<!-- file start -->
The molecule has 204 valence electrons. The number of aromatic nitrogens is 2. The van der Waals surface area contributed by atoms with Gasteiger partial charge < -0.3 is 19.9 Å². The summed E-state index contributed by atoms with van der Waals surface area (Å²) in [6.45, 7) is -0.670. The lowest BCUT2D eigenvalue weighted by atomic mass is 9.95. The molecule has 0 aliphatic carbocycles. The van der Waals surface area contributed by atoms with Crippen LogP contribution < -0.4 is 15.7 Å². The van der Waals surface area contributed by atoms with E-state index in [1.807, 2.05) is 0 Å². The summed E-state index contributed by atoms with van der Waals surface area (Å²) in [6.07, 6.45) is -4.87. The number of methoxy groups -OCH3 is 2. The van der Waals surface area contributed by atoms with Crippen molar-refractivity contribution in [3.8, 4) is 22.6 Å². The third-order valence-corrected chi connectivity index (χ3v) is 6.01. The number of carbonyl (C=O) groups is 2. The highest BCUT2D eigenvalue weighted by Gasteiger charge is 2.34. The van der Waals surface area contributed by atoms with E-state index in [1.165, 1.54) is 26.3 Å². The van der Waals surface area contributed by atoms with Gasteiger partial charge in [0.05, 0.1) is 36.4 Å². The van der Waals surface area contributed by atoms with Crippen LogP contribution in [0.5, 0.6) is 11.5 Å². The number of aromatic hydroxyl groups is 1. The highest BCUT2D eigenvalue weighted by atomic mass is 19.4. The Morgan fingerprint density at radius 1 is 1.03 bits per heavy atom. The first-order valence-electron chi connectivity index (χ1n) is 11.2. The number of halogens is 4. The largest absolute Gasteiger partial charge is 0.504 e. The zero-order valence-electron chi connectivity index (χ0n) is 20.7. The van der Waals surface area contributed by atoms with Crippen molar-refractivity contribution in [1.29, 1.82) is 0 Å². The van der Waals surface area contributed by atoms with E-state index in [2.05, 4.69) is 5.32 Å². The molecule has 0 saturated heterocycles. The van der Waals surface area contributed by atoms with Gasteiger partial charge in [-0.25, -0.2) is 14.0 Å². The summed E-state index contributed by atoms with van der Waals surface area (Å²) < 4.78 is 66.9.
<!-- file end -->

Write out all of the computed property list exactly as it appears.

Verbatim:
The molecule has 204 valence electrons. The number of aromatic nitrogens is 2. The van der Waals surface area contributed by atoms with Gasteiger partial charge < -0.3 is 19.9 Å². The summed E-state index contributed by atoms with van der Waals surface area (Å²) in [6.45, 7) is -0.670. The lowest BCUT2D eigenvalue weighted by atomic mass is 9.95. The molecule has 0 aliphatic carbocycles. The van der Waals surface area contributed by atoms with Crippen LogP contribution < -0.4 is 15.7 Å². The van der Waals surface area contributed by atoms with E-state index in [1.807, 2.05) is 0 Å². The summed E-state index contributed by atoms with van der Waals surface area (Å²) in [6.07, 6.45) is -4.87. The number of methoxy groups -OCH3 is 2. The van der Waals surface area contributed by atoms with Crippen molar-refractivity contribution in [3.8, 4) is 22.6 Å². The third-order valence-corrected chi connectivity index (χ3v) is 6.01. The number of carbonyl (C=O) groups is 2. The highest BCUT2D eigenvalue weighted by Gasteiger charge is 2.34. The van der Waals surface area contributed by atoms with E-state index in [1.165, 1.54) is 26.3 Å². The van der Waals surface area contributed by atoms with Gasteiger partial charge in [0.05, 0.1) is 36.4 Å². The van der Waals surface area contributed by atoms with Crippen LogP contribution in [0.5, 0.6) is 11.5 Å². The number of aromatic hydroxyl groups is 1. The highest BCUT2D eigenvalue weighted by atomic mass is 19.4. The Morgan fingerprint density at radius 1 is 1.03 bits per heavy atom. The first-order valence-electron chi connectivity index (χ1n) is 11.2. The number of halogens is 4. The largest absolute Gasteiger partial charge is 0.504 e. The zero-order valence-electron chi connectivity index (χ0n) is 20.7. The van der Waals surface area contributed by atoms with Crippen molar-refractivity contribution in [1.29, 1.82) is 0 Å². The van der Waals surface area contributed by atoms with E-state index in [2.05, 4.69) is 5.32 Å². The molecule has 0 saturated heterocycles. The van der Waals surface area contributed by atoms with Gasteiger partial charge in [-0.25, -0.2) is 14.0 Å². The summed E-state index contributed by atoms with van der Waals surface area (Å²) < 4.78 is 66.9.